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Mike Dacey (Bates): “Gathering Evidence About Animal Minds”
4 November 2021, 12:00 pm – 1:30 pm
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Abstract: Discussions of animal minds often assume and require that individual behavioral experiments do too much evidential work. I argue that this is because of the structure in comparative psychology that arises from the combination of Morgan’s Canon, Null Hypothesis Significance Testing, and popular strategies for choosing experiments. In practical effect, this structure grants one model the status of default. An experiment must override this default to count as evidence at all. Despite recent criticisms of Morgan’s Canon, this structure persists in part due to a lack of alternatives. Once we recognize that individual experiments can only provide weak evidence for any particular model, we need ways to gather and organize evidence from individual experiments so that it can bear collectively on model evaluations. I present and describe four possible organizing principles. These are not mutually exclusive, and each may provide different kinds of value in different contexts.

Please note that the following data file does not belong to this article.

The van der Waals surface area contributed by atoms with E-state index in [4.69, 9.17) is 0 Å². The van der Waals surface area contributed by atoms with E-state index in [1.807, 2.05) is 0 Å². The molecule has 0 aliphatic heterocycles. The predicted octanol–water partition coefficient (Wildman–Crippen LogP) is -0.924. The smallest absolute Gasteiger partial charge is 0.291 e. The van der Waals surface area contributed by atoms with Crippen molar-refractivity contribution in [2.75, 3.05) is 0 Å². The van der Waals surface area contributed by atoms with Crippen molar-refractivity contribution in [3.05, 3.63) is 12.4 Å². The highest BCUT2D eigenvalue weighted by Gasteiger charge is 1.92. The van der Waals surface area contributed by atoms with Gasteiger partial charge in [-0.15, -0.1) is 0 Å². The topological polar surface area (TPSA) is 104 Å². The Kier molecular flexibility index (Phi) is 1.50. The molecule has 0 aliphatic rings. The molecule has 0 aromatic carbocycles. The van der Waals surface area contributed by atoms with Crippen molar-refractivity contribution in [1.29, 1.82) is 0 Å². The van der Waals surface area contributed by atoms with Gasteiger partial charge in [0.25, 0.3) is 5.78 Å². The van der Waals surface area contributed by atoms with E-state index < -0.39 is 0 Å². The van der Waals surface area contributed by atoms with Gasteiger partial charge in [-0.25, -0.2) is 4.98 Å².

Mike Dacey is an Assistant Professor of Philosophy at Bates College. His main research interests include philosophy of psychology, philosophy of science, history of science, and moral psychology.